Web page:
Christiansburg Institute uses its past to shape its future

Black History Month

CHRISTIANSBURG, Va. (WFXR) — It hasn’t held a class in over 50 years, but the Christiansburg Institute (C.I.) in Montgomery County continues to educate.

Charles Schaeffer (Photo: Courtesy Town of Christiansburg)

“We are a nonprofit with a mission of education and empowerment,” said C.I.’s Executive Director Chris Sanchez.

Sanchez has been in his role since 2017, overseeing preservation and excavation efforts to ensure the legacy of the school.

C.I. was started in 1866, just after the Civil War, by Captain Charles S. Schaeffer, a former Union Soldier who at that time was serving under the Freedmen’s Bureau.

“His work focused on land and food access, shelter,” Sanchez said. “It began to become absorbed into education.”

Only a few years down the road, the Freedmen’s Bureau was dissolved, and federal funding for the school was no longer a revenue stream.

C.I. would soon acquire the interest of the Friends’ Freedmen’s Association, a group of Quakers from Pennsylvania.

From there, the school would be taken under the supervision of Booker T. Washington in 1895, who was already busy serving at Tuskegee Institute in Alabama.

“His top graduates in 1895, he began to gradually send to Montgomery County to Christiansburg, to grow the school to be a replica to the educational philosophy of Tuskegee and the Tuskegee idea.”

At its height, C.I.’s campus was two-hundred acres and possibly 25 different facilities.

We say possibly because the exact number is unknown.

Sanchez says he is working with an architect at Virginia Tech to see if there are any unknown structural remnants that could be linked to C.I.

Eventually, the campus would be deeded to Montgomery and Pulaski County and Radford City school systems in 1947, and during the Civil Rights Movement, C.I. closed its doors in 1966.

“That nearly 200-acre campus was then divided in sixteen lots. It was sold at public auction. Fifteen of those sites were purchased by a private developer. Today, we see that development beginning by Dairy Queen all the way down to the rec. center,” Sanchez said. “Waffle House, Food Lion, all of that was formally C.I.’s property. The 16th site, the Montgomery County Public School Board purchases it and builds Christiansburg High School.”

“It was just so sad,” said Debbie Sherman-Lee. “It breaks my heart to even think of it today. They weren’t trying to save it for other uses because we could’ve used those buildings.”

Sherman-Lee looks for her sister in the C.I. graduation composite for 1963

Sherman-Lee went to C.I. in 1965-66 as an eighth grader, the school being grades eight through 12.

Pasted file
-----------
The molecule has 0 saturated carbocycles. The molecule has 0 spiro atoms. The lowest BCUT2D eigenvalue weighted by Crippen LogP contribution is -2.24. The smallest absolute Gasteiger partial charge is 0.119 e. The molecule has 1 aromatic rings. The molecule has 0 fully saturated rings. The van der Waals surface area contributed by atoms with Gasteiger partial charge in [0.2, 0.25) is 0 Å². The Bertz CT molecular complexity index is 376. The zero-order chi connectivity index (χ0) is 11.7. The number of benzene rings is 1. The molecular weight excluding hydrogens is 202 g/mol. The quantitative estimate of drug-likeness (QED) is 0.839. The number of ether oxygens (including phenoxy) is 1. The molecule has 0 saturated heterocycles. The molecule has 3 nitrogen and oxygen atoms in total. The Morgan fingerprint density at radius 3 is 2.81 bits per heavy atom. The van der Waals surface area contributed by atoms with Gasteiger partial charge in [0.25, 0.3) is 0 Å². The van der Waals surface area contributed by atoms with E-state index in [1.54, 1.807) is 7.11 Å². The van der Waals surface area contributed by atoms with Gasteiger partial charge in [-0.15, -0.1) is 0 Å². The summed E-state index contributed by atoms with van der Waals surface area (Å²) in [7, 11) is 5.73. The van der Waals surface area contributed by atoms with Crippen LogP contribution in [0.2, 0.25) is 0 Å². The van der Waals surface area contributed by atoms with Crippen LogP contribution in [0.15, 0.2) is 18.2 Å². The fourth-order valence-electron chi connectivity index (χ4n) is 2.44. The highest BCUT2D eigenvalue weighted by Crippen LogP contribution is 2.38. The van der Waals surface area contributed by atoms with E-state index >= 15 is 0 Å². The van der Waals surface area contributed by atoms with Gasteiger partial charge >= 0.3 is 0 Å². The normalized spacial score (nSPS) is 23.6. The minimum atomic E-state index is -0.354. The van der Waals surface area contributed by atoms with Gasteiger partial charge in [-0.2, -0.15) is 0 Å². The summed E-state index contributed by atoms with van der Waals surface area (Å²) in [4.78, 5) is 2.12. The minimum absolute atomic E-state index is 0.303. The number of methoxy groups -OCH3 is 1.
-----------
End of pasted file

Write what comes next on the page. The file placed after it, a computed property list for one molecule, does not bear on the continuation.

After the school was closed and auctioned off, she went to Christiansburg High School for the remainder of secondary school.

“My sister was blessed in that she was able to go through and graduate (C.I.) in the class of ’63,” Sherman-Lee said, describing her family history tied to C.I.

Today, one of the last remaining buildings from C.I. is the Edgar Long building, located on Scattergood Drive in Christiansburg.

C.I., the now non-profit, oversees a group called Christiansburg Institute Inc., a volunteer organization whose goal is to raise funds to renovate the Long Building.

Sherman-Lee happens to be Chairwoman of C.I.I., and her board members include descendants of C.I. graduates, who have stepped in to carry on their ancestors’ legacies.

The current Edgar Long Building in Christiansburg

“I heard stories about how my great-grandfather was actually on the track team and the football team at C.I.,” said Christine King, one of C.I.I.’s board members. “Actually seeing those pictures that we have in our museums and seeing their names, it just kind of puts me in their shoes.”

The Long Building recently had it’s roof replaced, and renderings for renovations have been drawn.

“I feel like my great-grandmother would be extremely happy if she was here today to see the work that is being done,” King said.

The idea is for it to serve two purposes: as a gathering place or conference center for various groups in the community and also as a museum to educate those who enter about the building they’re standing in.

“There’s a lot of people that have been waiting a long time,” Sherman-Lee said. “And so, we’re hoping that it will come to fruition in the near future.”

“The magic and the power of C.I. is the story,” Sanchez said. “There is some real, sheer, ancestral power that is just demanding to be understood and to be heard.”

Sanchez says there is still a lot to learn about C.I. and that ‘uncovering these treasures,’ as he puts it, is one of the greatest honors of his life.

It’s efforts from all three of these C.I. leaders that will ensure the school will serve the community for generations to come as both a reminder of all those who attended and a conducive space for those still eager to learn.

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